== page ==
6) Do most PM's and analysts hop around different MM's after being blown out because they can't find good seats anywhere else (at a SM or LO e.g.)? Or do they love the game and want to continue betting on themselves? I can't imagine being blown out looks great on a PM's record more than once, so not sure why trying a different platform is worth the risk.

7) Are there things you wish you'd known/done prior to joining a MM that could have made your life easier?

8) Is there a disparity between PM's covering different sectors in terms of returns and longevity? i.e. is covering one sector generally better than another? 

9) How long into your time at a MM should you really decide if the strategy/model is for you? (to keep SM options open and not be labelled as the MM guy - assuming that's even a thing)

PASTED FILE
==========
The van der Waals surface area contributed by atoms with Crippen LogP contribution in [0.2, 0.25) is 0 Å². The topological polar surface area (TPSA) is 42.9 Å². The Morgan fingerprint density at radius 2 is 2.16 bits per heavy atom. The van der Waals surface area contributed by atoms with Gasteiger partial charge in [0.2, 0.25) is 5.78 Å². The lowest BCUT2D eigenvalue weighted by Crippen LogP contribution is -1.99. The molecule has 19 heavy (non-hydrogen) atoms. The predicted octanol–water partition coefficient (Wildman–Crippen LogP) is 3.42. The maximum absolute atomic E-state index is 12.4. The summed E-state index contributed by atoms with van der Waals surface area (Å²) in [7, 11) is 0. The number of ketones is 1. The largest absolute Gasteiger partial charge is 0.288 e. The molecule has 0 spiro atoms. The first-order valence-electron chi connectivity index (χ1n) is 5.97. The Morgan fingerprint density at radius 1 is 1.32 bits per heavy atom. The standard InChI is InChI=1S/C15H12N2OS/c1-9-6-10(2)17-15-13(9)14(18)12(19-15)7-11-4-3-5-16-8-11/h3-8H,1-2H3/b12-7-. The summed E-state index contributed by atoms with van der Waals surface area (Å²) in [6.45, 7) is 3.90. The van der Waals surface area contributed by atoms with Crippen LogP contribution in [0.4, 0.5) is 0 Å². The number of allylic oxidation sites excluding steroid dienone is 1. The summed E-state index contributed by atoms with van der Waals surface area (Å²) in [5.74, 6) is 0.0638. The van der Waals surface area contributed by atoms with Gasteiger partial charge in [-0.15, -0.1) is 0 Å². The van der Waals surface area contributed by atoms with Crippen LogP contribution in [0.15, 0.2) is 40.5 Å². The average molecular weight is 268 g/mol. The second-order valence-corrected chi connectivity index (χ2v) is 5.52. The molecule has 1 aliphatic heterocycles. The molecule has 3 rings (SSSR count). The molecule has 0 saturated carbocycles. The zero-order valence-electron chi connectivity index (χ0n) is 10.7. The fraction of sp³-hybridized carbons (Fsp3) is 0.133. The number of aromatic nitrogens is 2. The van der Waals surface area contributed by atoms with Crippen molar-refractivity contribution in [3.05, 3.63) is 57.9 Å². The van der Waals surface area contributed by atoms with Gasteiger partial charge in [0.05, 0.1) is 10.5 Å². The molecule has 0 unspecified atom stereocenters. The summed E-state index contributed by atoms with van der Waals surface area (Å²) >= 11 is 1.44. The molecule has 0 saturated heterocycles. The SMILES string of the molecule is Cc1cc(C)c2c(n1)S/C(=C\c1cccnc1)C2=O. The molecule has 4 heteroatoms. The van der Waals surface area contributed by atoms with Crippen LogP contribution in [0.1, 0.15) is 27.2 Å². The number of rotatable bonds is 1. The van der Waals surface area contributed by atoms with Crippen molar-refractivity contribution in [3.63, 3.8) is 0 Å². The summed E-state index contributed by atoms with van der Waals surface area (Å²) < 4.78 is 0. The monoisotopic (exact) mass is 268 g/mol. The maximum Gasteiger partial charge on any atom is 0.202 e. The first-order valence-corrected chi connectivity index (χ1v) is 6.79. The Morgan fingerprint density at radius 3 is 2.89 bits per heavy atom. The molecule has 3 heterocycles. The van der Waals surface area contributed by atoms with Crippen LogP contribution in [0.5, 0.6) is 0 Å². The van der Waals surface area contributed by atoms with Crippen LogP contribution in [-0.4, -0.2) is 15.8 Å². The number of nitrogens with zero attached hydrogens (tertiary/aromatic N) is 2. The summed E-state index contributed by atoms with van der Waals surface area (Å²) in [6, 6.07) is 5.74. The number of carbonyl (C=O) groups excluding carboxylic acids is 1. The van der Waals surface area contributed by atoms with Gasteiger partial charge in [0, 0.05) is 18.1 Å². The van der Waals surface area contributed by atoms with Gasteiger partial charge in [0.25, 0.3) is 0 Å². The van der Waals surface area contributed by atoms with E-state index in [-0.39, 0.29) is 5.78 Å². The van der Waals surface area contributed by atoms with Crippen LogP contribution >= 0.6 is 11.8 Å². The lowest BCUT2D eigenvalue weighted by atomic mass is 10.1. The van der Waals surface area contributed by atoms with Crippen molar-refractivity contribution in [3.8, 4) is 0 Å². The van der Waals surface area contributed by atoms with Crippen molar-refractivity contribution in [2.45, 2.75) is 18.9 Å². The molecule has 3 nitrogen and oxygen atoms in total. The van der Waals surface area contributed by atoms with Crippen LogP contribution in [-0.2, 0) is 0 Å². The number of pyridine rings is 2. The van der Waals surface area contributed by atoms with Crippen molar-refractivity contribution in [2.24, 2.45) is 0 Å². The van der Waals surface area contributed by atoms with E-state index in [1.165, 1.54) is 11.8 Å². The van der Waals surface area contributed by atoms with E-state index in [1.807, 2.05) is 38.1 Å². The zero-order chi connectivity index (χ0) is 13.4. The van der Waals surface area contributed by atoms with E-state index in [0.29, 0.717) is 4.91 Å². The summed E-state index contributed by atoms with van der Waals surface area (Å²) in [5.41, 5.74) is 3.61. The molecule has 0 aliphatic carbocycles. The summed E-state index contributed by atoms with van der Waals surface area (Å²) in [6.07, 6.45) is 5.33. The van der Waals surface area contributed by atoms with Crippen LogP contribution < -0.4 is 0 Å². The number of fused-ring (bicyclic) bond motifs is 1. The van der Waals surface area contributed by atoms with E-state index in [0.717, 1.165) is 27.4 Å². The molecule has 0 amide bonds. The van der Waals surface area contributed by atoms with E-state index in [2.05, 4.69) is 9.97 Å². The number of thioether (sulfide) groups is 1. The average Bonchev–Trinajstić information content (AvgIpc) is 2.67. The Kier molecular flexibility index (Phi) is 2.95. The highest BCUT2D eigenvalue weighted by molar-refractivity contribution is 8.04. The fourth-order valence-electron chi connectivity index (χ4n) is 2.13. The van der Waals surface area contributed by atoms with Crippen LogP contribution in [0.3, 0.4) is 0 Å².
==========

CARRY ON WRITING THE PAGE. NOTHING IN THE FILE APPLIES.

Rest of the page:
bulge4lyf would love to hear your thoughts too - thanks!

6. Not too familiar with SM, but generally once you're in the MM space that's where you stay. I think most people at MM view (or eventually realize) the MM platform business as the purist representation of the hedge fund mandate and generally find SM to be a secular decliner going forward.

7. Not to be fooled by the smoke and mirrors. Making money is incredibly hard, and MM are no exception. Look past the PM pedigrees and sales pitches and be honest with yourself that a MM endeavor is likely going to be a failure (especially as an analyst). MM gives you an opportunity to take risk and try things. And in an industry where most people don't know what's going on, you'll need to try and fail probably multiple times to build your own process. 

8. There is but it's cyclical. Popular pods these days are in Tech, Healthcare, Consumer. I'm sure that wasn't the case in the 2000s. These things change